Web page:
Rain, rain, and more rain in Hoi An. Even worse we had splurged on the extremely nice Victoria Resort with our beach front suites mere steps from the beautiful raging cold and gray ocean. This time only a strong sense of self preservation and a desire to get shopping in the towns innumerable tailor shops stopped me from donning my swim trunks. Unfortunately, Kimiko and Louis did not need the extra suitcase I predicted they might before our arrival, saving their funds for the handbags of Ho Chi Minh City's Ben Thanh Market. Louis and I did get matching (couple) hats for a buck each at the town's main market, but it was Huyen who made out like a bandit, with two custom made dresses and a skirt. I also fumbled my way to four dress shirts for my step-father David despite having about a tenth of the measurements they required. The resort provided us with a bountiful buffet breakfast every morning, and we had one dinner of very disappointing hot pot, though the next day we managed to put away four regional specialities in one rainy lunchtime. New Year's Eve at the hotel was an adventure as the rain and wind were so strong Huyen and I packed our nice clothes into a back-pack for the two minute walk to the lobby and restaurant. Changing in the lobbies' restroom rather than soaking or finer things. Dinner was unspectacular, except for the fact they had foiegras with hot rolls, which made up for any other disappointments. The next day we parted ways with Louis and Kimiko at the hotel as yet another flight schedule moved their flight 6 instead of 2 hours later than ours. And, just like that our trip was over and we were back in Ha Noi. Looking through the thousands of pictures and creating the slide shows below I can remember all the fun the 5 of us had. Memories for a lifetime . . .
Hey All. It's been a long time since I've been able to post anything on the Blog site. Ever since we got engaged we've been busy and December has just flown by. One very important event that went by so quickly it's almost hard to believe it actually happened was my first visit to Huyen's parents house in her home town of Thai Binh. Only 11 months earlier Huyen told her parents about our relationship and at that time their reaction was far from favorable. However, three subsequent trips, a meeting between our parents, and an opportunity to cook for father and mother separately at our apartment in Ha Noi had done a lot to bring us closer together. This was not just a simple social visit. Although the trip was an invitation to have lunch, I would also be introduced to the ancestors at the family altar.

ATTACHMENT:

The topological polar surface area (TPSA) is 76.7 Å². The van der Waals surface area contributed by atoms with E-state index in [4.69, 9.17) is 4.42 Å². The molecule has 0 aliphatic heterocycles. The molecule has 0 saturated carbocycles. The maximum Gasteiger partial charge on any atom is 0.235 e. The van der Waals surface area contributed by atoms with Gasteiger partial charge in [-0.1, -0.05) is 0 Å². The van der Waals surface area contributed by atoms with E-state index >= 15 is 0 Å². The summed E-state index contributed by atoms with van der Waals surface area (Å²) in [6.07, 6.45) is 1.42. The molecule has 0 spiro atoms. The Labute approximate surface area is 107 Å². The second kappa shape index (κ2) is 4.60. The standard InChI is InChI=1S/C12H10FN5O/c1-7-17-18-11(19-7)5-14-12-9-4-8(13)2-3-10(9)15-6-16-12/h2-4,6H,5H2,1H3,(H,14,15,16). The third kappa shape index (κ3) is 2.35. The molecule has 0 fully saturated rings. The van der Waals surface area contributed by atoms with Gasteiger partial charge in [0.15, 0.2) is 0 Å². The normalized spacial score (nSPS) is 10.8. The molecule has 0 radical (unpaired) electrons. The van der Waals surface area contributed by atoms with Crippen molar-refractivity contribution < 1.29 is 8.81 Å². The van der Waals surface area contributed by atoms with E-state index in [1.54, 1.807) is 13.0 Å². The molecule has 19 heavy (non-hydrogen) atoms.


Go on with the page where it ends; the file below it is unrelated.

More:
We got up early on Saturday and packed up all the stuff we had prepared for the trip. We had bought gifts to offer at Huyen's parents, as well as both her grandparents, altars and some cakes I had baked for her family. I had taken Huyen to the bus stop several times before on trips she had make back home but this was the first time I had entered the gates of the sprawling Ha Noi bus station. Passing through a gauntlet of people selling everything for refreshments to alternate bus options we found the next bus headed to Thai Binh just about to depart. I was pleasantly surprised at how comfortable the bus was and that it was only about an eighth full. The driver popped a Hong Kong police thriller into the DVD player and we headed out of the station for the 2 hour drive to Thai Binh.
After arriving at the bus station in Thai Binh we caught a cab that would take us the 5 minutes through town to the new housing development where her parents had bought a place a couple of years before. Aside from the uniquely Vietnamese architecture it reminded a lot of my brothers' townhouse in Santa Clara. Row's of slightly different houses built wall to wall with landscaping between each section, and a large recently completed park in the center of the development. We found Huyen's mother and sister, Phuong, working away furiously on lunch, while her father had yet to arrive home from an early morning meeting. Huyen gave me a quick tour of the house and then we came back downstairs where I was forced to relax instead of helping out in the kitchen, though I did sneak in a few pan tosses of the stir fry when no one was looking. Her father came home and we gave him the belt we had picked up in Singapore after he had changed out of his work clothes and came back down to the first floor.